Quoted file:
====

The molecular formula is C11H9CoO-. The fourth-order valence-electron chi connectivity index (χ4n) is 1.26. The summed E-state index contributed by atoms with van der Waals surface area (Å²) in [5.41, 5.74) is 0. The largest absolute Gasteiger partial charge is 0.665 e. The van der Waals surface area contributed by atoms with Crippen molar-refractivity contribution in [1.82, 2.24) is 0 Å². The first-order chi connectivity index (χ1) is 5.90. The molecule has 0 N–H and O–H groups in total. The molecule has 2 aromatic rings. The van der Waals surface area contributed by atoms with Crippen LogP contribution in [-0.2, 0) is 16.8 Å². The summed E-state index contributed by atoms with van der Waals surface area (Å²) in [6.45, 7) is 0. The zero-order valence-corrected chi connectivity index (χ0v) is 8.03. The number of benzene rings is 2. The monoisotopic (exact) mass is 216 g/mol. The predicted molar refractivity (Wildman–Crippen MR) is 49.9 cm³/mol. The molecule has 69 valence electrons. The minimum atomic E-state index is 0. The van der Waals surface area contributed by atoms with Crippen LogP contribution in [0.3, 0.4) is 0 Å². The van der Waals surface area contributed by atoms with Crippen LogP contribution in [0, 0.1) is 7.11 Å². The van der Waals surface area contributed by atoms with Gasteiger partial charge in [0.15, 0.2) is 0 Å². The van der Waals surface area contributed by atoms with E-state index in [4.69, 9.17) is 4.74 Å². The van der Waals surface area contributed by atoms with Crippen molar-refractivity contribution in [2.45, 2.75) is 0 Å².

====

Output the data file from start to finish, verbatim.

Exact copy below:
The molecular formula is C11H9CoO-. The fourth-order valence-electron chi connectivity index (χ4n) is 1.26. The summed E-state index contributed by atoms with van der Waals surface area (Å²) in [5.41, 5.74) is 0. The largest absolute Gasteiger partial charge is 0.665 e. The van der Waals surface area contributed by atoms with Crippen molar-refractivity contribution in [1.82, 2.24) is 0 Å². The first-order chi connectivity index (χ1) is 5.90. The molecule has 0 N–H and O–H groups in total. The molecule has 2 aromatic rings. The van der Waals surface area contributed by atoms with Crippen LogP contribution in [-0.2, 0) is 16.8 Å². The summed E-state index contributed by atoms with van der Waals surface area (Å²) in [6.45, 7) is 0. The zero-order valence-corrected chi connectivity index (χ0v) is 8.03. The number of benzene rings is 2. The monoisotopic (exact) mass is 216 g/mol. The predicted molar refractivity (Wildman–Crippen MR) is 49.9 cm³/mol. The molecule has 69 valence electrons. The minimum atomic E-state index is 0. The van der Waals surface area contributed by atoms with Crippen LogP contribution in [0.3, 0.4) is 0 Å². The van der Waals surface area contributed by atoms with Crippen LogP contribution in [0, 0.1) is 7.11 Å². The van der Waals surface area contributed by atoms with Gasteiger partial charge in [0.15, 0.2) is 0 Å². The van der Waals surface area contributed by atoms with E-state index in [4.69, 9.17) is 4.74 Å². The van der Waals surface area contributed by atoms with Crippen molar-refractivity contribution in [2.45, 2.75) is 0 Å².